Companies can choose to use a pre-existing game engine, or develop one themselves. A personalised engine creates the prospect of a wholly unique game. But developing such an asset is complicated and involves a lot of the green stuff resulting in the majority of small companies opting out. And so the big companies win again: in the end the games industry will be lacking in competition, variation and motivation.
Btw, how incredible would it be to see your own artwork implemented like this?!:
Thursday, 18 March 2010
Tuesday, 2 March 2010
Hi, my name is Kerris, and I have never played a game online… Nor do I go on MSN.
On the other hand, I can see why some people find multiplayer attractive. It allows you to play against friends from all over the country, gives you new experiences every time you log on. It seems a lot more competitive than casual gaming, more about honing your skills. I can imagine it could be quite a laugh. But I've never joined that culture, I've never had friends who game and in turn have never felt comfortable playing against strangers.
I miss the days when games came with offline multi-player with bots. Time splitters two? Fantastic. Recently though, if you want to play anything more than the campaigns, you need at least 2 x PS3 + 2 x online compatible game = expensive and boring.
I worry a little about the social consequences of dedicated online gamers. Playing online, with others you have probably never met, ebbs away at the healthy experience you gain by talking to people in real life. I find it tricky to understand people my age who find it easy as fudge to talk over Facebook, but in the real world avoid all eye contact and become nervous jittery wrecks at the first sign of socialising.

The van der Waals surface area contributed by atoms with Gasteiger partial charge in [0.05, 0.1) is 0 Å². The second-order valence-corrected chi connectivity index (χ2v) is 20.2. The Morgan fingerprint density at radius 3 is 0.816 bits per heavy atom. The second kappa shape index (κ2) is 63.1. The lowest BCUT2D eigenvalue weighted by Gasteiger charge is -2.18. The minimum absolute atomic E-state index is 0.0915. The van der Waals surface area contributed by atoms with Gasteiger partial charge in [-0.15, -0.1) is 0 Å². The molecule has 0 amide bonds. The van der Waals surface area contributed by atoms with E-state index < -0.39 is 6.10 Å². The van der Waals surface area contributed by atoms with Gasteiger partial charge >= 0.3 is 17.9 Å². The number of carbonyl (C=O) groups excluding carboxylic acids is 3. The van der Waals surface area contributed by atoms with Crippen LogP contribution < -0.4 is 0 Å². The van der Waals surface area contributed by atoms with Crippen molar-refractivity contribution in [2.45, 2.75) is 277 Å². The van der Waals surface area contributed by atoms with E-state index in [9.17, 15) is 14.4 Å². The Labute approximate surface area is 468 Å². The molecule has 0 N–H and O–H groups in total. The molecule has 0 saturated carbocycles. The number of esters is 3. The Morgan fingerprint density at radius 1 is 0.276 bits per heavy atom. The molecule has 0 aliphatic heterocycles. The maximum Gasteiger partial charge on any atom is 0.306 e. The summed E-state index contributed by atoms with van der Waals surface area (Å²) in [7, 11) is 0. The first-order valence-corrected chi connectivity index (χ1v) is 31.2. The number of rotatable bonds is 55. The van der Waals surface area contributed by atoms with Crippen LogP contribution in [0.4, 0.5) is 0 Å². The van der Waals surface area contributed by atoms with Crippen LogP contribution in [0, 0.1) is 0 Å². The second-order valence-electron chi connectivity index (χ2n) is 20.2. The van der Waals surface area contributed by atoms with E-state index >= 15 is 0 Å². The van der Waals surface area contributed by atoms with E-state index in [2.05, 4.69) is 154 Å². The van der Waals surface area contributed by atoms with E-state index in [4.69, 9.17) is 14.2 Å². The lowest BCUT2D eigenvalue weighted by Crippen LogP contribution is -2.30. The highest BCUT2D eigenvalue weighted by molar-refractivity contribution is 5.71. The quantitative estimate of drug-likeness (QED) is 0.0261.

We need to find a healthy balance. I see no harm in the odd hour of game play, stuffed in our dark student rooms eyes locked on to the screen, but once in a while, we need to venture out, absorb some rays, talk to our Nan’s.
More often then not I find myself amongst people that have no clue about who I really am… I have a boyfriend and flatmate that happen to be my complete opposites. They find it hard to do anything if it has no reward for them, and scoff at most things that they see as incorrect or boring. They are the two people I spend 75% of my time with, and I can feel myself getting progressively lonelier.
Enough with the ‘woe is me’, what I’m trying to say is that I found a game. It’s called Flower. Recently the games I have been playing involve complexities that that create big ass decisions that shape your character and/or the opportunities you receive. I have enough of that stuff in my real life.
Flower just let’s me relax. I played the first level for an hour, though it could be completed a quarter of that time and 10 minutes in to it I felt physically lighter. I couldn't help smiling, and occasionally giggling to myself, as psychotic as it sounds. It is such a simple game. You are a single petal that floats on the wind. As you fly you pick up other petals from different flowers, in the end becoming a cloud of colour. The landscapes and music make this an unbeatable experience.
When my housemate started to play it, all he could think of was how to get all of the trophies for his collection.
…Some people just don’t get the point.